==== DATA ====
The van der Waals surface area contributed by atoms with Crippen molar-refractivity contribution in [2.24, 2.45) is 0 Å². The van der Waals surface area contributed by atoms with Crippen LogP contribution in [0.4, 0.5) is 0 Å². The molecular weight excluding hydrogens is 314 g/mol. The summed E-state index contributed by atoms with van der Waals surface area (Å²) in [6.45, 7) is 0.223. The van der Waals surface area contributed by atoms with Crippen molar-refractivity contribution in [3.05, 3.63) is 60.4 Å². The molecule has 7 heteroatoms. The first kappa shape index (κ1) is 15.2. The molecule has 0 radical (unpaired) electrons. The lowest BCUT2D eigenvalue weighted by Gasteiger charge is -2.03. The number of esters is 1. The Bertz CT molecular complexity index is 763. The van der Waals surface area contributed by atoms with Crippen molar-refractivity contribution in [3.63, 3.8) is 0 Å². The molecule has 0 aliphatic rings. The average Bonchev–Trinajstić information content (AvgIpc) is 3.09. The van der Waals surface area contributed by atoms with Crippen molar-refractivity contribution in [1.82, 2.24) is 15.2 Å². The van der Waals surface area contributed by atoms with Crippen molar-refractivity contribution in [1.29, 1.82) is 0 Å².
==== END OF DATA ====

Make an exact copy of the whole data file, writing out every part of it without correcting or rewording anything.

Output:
The van der Waals surface area contributed by atoms with Crippen molar-refractivity contribution in [2.24, 2.45) is 0 Å². The van der Waals surface area contributed by atoms with Crippen LogP contribution in [0.4, 0.5) is 0 Å². The molecular weight excluding hydrogens is 314 g/mol. The summed E-state index contributed by atoms with van der Waals surface area (Å²) in [6.45, 7) is 0.223. The van der Waals surface area contributed by atoms with Crippen molar-refractivity contribution in [3.05, 3.63) is 60.4 Å². The molecule has 7 heteroatoms. The first kappa shape index (κ1) is 15.2. The molecule has 0 radical (unpaired) electrons. The lowest BCUT2D eigenvalue weighted by Gasteiger charge is -2.03. The number of esters is 1. The Bertz CT molecular complexity index is 763. The van der Waals surface area contributed by atoms with Crippen molar-refractivity contribution in [3.63, 3.8) is 0 Å². The molecule has 0 aliphatic rings. The average Bonchev–Trinajstić information content (AvgIpc) is 3.09. The van der Waals surface area contributed by atoms with Crippen molar-refractivity contribution in [1.82, 2.24) is 15.2 Å². The van der Waals surface area contributed by atoms with Crippen molar-refractivity contribution in [1.29, 1.82) is 0 Å².